Park Co John Doe 1974

Park Co John Doe 1974

Description
On February 11, 1974 the decomposing body of a White/Caucasian male was found near rocks at the bottom of a steep slope above Geneva Road a short distance from US Hwy 285 near Grant, Colorado. No vehicles were found in the area and the deceased had no identification. The man was wearing blue jeans, a long sleeve shirt, long johns and boots. Forensic investigators determined he was between 30 and 60 years old, 6’ 2” tall, and weighed about 160 pounds. The man died approximately 4 months prior to being discovered, sometime in the fall or early winter of 1973.

NamUs ID: UP16790
Date Body Found: February 11, 1974
Race: White / Caucasian
Gender: Male
Estimated Age: 30-60
Estimated PMI: 4 Months
Location: Grant, CO

Agency of Jurisdiction
Park County Coroner’s Office
David Kintz Jr
719-836-4340
[email protected]

Links to More Information
https://www.namus.gov/UnidentifiedPersons/Case#/16790

Status: Identified
On October 20, 2020 the Park County Sheriff’s Office (PCSO) and the DNA Doe Project (DDP) announced the identity of a man whose remains were found in a mountainous region outside of Grant, Colorado in February 1974, and who had become known as Park County John Doe, as Anthony John Armbrust III (44).

Anthony John Armbrust III, courtesy of Park County Coroner’s Office

Anthony Armbrust was born in 1929 in Ohio and spent most of his youth in Ohio before moving to San Diego, California. He was an aeronautical engineer and the leader of a metaphysical church in San Diego. In 1973 he and his wife Renee moved to Golden, Colorado, and both went missing shortly thereafter. They were never reported missing.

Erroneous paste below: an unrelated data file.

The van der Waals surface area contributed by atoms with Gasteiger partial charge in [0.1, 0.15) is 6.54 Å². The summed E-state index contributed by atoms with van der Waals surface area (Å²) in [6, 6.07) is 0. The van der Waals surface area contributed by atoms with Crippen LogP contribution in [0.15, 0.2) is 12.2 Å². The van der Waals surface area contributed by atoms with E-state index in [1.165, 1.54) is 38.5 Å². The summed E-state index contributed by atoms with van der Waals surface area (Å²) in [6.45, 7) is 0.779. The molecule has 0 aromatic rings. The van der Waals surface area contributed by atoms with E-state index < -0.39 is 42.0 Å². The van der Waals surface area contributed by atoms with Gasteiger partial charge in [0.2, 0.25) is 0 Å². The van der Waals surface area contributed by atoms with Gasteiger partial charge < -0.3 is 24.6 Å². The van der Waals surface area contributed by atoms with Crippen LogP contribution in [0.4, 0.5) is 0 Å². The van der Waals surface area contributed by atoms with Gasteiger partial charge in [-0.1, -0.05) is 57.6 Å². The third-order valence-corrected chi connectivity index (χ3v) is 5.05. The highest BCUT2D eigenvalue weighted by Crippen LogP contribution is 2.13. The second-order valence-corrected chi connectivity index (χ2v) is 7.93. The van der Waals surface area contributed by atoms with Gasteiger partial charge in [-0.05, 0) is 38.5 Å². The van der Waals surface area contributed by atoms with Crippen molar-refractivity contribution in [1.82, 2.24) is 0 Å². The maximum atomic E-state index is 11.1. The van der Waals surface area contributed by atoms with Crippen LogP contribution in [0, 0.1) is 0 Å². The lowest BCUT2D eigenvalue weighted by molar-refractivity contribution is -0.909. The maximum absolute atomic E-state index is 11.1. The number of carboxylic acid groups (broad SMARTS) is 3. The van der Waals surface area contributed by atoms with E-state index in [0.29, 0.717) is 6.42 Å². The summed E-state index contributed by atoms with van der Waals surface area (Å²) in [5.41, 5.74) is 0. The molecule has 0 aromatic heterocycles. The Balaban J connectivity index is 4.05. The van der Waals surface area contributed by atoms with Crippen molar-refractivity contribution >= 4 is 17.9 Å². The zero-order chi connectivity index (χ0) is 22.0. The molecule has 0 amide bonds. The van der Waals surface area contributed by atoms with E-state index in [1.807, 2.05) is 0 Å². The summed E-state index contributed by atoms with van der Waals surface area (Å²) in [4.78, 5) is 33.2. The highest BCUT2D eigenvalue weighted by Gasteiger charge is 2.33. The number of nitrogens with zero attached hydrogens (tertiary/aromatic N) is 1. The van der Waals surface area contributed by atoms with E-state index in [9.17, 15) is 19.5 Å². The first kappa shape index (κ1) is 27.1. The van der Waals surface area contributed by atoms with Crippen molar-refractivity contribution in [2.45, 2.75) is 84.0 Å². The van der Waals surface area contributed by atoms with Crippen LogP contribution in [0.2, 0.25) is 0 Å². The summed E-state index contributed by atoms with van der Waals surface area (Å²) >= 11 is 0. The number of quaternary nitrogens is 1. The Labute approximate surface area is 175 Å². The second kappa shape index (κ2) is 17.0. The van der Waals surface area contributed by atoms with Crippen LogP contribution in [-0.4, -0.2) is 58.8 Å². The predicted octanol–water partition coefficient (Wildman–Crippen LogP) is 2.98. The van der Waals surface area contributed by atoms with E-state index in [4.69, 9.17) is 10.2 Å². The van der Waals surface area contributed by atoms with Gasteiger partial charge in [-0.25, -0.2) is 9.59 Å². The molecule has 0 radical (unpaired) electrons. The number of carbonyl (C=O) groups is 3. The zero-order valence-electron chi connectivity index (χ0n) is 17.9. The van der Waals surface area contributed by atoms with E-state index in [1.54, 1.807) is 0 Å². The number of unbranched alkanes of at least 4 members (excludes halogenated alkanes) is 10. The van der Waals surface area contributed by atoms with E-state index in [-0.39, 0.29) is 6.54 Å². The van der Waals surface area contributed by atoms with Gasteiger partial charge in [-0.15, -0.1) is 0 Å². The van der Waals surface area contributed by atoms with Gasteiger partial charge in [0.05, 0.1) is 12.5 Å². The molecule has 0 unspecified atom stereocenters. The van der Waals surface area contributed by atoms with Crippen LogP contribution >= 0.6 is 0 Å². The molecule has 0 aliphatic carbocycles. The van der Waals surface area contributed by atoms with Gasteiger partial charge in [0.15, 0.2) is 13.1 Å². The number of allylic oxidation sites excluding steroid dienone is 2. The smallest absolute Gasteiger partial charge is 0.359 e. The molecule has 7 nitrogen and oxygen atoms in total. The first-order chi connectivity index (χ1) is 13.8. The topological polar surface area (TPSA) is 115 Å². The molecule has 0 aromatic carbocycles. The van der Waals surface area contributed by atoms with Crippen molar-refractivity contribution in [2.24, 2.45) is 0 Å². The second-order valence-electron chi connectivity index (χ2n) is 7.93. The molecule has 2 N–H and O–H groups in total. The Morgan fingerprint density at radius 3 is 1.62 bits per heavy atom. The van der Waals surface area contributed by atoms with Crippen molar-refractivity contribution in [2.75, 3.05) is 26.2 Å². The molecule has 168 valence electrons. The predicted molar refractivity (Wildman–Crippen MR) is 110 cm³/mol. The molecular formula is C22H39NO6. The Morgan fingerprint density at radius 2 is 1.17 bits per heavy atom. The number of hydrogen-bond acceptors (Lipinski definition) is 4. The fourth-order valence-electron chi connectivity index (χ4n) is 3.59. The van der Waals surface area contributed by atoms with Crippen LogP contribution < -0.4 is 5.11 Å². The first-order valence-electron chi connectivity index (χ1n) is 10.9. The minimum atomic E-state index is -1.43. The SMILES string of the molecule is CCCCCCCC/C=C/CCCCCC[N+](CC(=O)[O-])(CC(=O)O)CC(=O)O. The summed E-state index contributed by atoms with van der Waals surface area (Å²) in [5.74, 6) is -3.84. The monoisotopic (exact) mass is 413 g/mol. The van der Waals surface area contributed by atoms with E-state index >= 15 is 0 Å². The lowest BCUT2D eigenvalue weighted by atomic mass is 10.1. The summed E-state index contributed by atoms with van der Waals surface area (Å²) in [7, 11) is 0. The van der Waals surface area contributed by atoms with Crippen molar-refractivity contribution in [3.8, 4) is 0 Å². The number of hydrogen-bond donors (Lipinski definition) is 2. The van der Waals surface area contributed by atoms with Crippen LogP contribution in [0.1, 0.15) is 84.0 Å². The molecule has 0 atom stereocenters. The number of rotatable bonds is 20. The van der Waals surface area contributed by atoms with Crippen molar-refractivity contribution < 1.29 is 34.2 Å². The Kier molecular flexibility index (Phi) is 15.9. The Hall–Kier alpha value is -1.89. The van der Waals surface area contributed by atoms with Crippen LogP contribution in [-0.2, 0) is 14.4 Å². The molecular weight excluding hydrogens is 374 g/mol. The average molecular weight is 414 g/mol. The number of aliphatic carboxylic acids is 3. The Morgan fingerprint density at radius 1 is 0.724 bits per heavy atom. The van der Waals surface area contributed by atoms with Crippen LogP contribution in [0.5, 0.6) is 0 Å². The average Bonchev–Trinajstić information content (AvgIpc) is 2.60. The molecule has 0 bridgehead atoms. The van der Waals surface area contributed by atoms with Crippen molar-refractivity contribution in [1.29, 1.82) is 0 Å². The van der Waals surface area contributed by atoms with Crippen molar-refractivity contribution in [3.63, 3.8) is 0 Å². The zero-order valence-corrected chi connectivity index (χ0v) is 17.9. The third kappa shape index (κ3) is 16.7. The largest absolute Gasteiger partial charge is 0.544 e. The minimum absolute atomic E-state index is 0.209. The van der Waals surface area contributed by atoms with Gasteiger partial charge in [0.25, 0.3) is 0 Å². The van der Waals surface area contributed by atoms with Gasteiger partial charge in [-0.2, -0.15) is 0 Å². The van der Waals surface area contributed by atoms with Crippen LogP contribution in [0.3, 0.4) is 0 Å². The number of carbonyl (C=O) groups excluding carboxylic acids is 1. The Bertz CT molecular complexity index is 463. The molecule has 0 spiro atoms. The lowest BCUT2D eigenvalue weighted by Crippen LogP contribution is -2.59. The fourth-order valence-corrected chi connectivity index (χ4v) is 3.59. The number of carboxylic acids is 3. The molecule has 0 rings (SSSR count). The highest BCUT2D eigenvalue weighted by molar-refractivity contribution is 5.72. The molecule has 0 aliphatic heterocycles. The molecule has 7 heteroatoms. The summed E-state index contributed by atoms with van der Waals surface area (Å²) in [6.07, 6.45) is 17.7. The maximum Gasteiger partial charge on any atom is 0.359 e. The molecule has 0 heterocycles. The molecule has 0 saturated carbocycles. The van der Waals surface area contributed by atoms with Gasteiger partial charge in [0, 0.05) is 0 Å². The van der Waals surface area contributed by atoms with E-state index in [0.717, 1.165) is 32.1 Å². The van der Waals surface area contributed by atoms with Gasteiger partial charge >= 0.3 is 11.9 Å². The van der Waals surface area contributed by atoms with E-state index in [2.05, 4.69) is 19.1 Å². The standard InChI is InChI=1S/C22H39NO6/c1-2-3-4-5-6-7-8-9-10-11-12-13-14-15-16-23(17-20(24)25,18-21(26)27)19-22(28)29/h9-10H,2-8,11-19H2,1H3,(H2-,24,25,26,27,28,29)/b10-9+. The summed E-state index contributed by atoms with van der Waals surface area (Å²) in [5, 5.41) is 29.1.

Anthony’s remains were discovered near rocks at the bottom of a steep slope above Geneva Road near Grant, Colorado. He died approximately 4 months prior to being discovered, sometime in the fall or early winter of 1973. The coroner said Armbrust died from blunt force injuries and suffered multiple fractures when he fell or jumped from a plateau. Investigators believe he made a suicide pact with his wife; she is still missing.

With no vehicle found in the area or any identification on near the remains, the case went cold until Park County Coroner David Kintz, Jr. contacted DDP in the summer of 2019. According to DDP team leaders, the case was challenging, involving approximately 800 hours of volunteer genetic research. The assistance of a family member discovered during research was invaluable to making the final identification.

DDP wishes to acknowledge the contributions of those groups and individuals who helped solve this case: Park County Coroner David E. Kintz, Jr. for entrusting the case to us; Astrea Forensics for extraction; HudsonAlpha Discovery for sequencing; Kevin Lord of Saber Investigations for bioinformatics; GEDmatch and Family Tree DNA for providing their databases; and DDP’s dedicated team of volunteer genealogists who provided PCSO with an identification. We also want to thank our generous donors who contributed funding for the testing to help us solve this case.

Mostly, we wish to extend to Anthony Armbrust’s family our gratitude for their assistance and our sincere sympathy for their loss.

For more information on the search for the identity of Park Co John Doe 1974:

Cold Case Solved: Anthony John Armbrust III Identified As Man Found Dead In 1974, Wife Still Missing

Image Credit: Image compiled by Jack Friess, DNA Doe Project

Posted on

January 6, 2020